Obtain Residency in Belgium

Individuals who wish to obtain residency in Belgium should know that this is divided into two categories: temporary and permanent. The first one is awarded when moving to Belgium for work or study purposes as well as for starting a business or making an investment. The second one is a natural transition for those who wish to live in the country permanently.

The right of residence can be granted to all citizens, irrespective of their country of origin, who come to the country lawfully and provide the relevant documents for their purpose of stay (employment, jobseeker, a student accepted at a Belgian university, investor, or others).

Our team of Belgium immigration lawyers can assist EU and non-EU citizens who are looking to obtain residency in Belgium, whether they wish to do so permanently or temporarily. The process is not a complicated one, however, all applicants are asked to provide the documents that justify their stay and the application is accepted or rejected based on the accuracy of the submitted data. This is why getting in touch with one of our agents is highly recommended before coming to the country or, in any case, before submitting the actual documents for approval.

Our team provides complete and ongoing services for those who wish to obtain residency in Belgium. In this article, we answer some common questions and briefly outline the general application process. Please keep in mind that our team is ready to answer any detailed questions that may apply in your particular case.

How can an EU national obtain residency in Belgium?

The Belgium immigration process starts with a temporary residence permit. For EU citizens, the right of free travel within the Union, as well as their granted ability to seek employment in a Member State, may make the process a little simpler than for non-EU nationals.

EU nationals who intend to reside in the country for more than 90 days (the permitted maximum period without a residence permit) need to submit an application that is based on their status. Some examples are the following:

  • Employee: an individual who has taken up employment in the country will provide a valid employment contract;
  • Jobseeker: in the event in which no job has been secured, the applicant will provide evidence of his efforts (application letters);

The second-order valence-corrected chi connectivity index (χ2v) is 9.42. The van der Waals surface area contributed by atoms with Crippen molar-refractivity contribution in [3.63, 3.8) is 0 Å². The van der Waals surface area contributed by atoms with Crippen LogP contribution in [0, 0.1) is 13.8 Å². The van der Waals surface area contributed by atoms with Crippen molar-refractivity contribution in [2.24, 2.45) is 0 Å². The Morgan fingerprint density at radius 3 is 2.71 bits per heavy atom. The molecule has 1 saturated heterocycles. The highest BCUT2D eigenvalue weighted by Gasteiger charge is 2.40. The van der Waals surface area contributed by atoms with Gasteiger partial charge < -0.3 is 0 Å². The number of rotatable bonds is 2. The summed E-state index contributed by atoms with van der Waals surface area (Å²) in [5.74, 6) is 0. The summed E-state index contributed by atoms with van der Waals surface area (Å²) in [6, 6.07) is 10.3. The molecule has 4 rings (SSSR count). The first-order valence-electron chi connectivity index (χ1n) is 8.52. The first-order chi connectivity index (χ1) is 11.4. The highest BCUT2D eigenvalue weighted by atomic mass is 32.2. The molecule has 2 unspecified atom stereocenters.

• Self-employment: proof of registration with the Crossroads Bank for Enterprises and with the social security fund for the self-employed;
  • Student: proof of enrollment with a Belgian school or university is needed, along with proof of sufficient means of subsistence.

These are just some examples of the status for which an EU national can apply for temporary Belgian residency. Moving to Belgium is also possible for trainees (based on a traineeship contract) or for family members (a partner, spouse, or children) under the family reunification purpose.

EU nationals can obtain permanent residency in Belgium after an uninterrupted stay of five years (based on temporary residence permits). One of our Belgium immigration lawyers can provide details on the separate process of applying for the permanent residence permit.

What are the residence conditions for non-EU citizens?

Non-EU nationals who wish to stay in the country for more than three months, thus to obtain residency in Belgium, will need to observe a set of different formalities, starting with obtaining the D visa type (the one for long-term purposes) issued by the Embassy or Consulate in one’s country of origin. It is useful to note that the visa application takes place before arriving in Belgium, however, in some particular cases, the application can also be submitted with the municipal administration in the area where the applicant lives or will live in Belgium.

Any non-EU national intending to reside in Belgium for more than three months for employment, study, investment or other purposes will need to submit the following documents for the D visa:

  • a valid travel document;
  • the visa application form together with 2 passport photographs;
  • a certificate of good conduct and a medical certificate;
  • documents that prove the status.

Certified translations are required in many cases. One of our immigration lawyers in Belgium can help non-EU nationals during this process.

How is residency status verified in Belgium?

EU and non-EU nationals who obtain residency in Belgium need to be aware of the fact that the residency status is subject to control by the municipality. The police are generally the one entrusted to observe the movements of the population and the criteria for establishing if an individual is actually living at the indicated location is based on several criteria:

  • if the person lives at that address for most of the time;
  • if he or she returns there after work;
  • if the children go to school in the area;
  • if the address is the one for which the gas, electricity, and water invoices are received.

If you would like to know more about the inquiries made by the municipality on the status of the individuals within their territory, please reach out to our immigration lawyer in Belgium.

Key facts about life in Belgium

Belgium was named the “capital of Europe” and this is also true for the high number of foreign nationals living in the country. The following data was available at the start of 2018, as published by the Statistical Office:

  • there were 11,431,406 people living in the country;
  • 1,198,726 individuals were living in the Brussels-Capital Region;
  • the Flemish Region had 6,552,967 inhabitants;
  • the Walloon Region had 3,624,377 inhabitants.

Contact us for more details about Belgium immigration, obtaining residency, citizenship, and handling different other issues related to living in the country.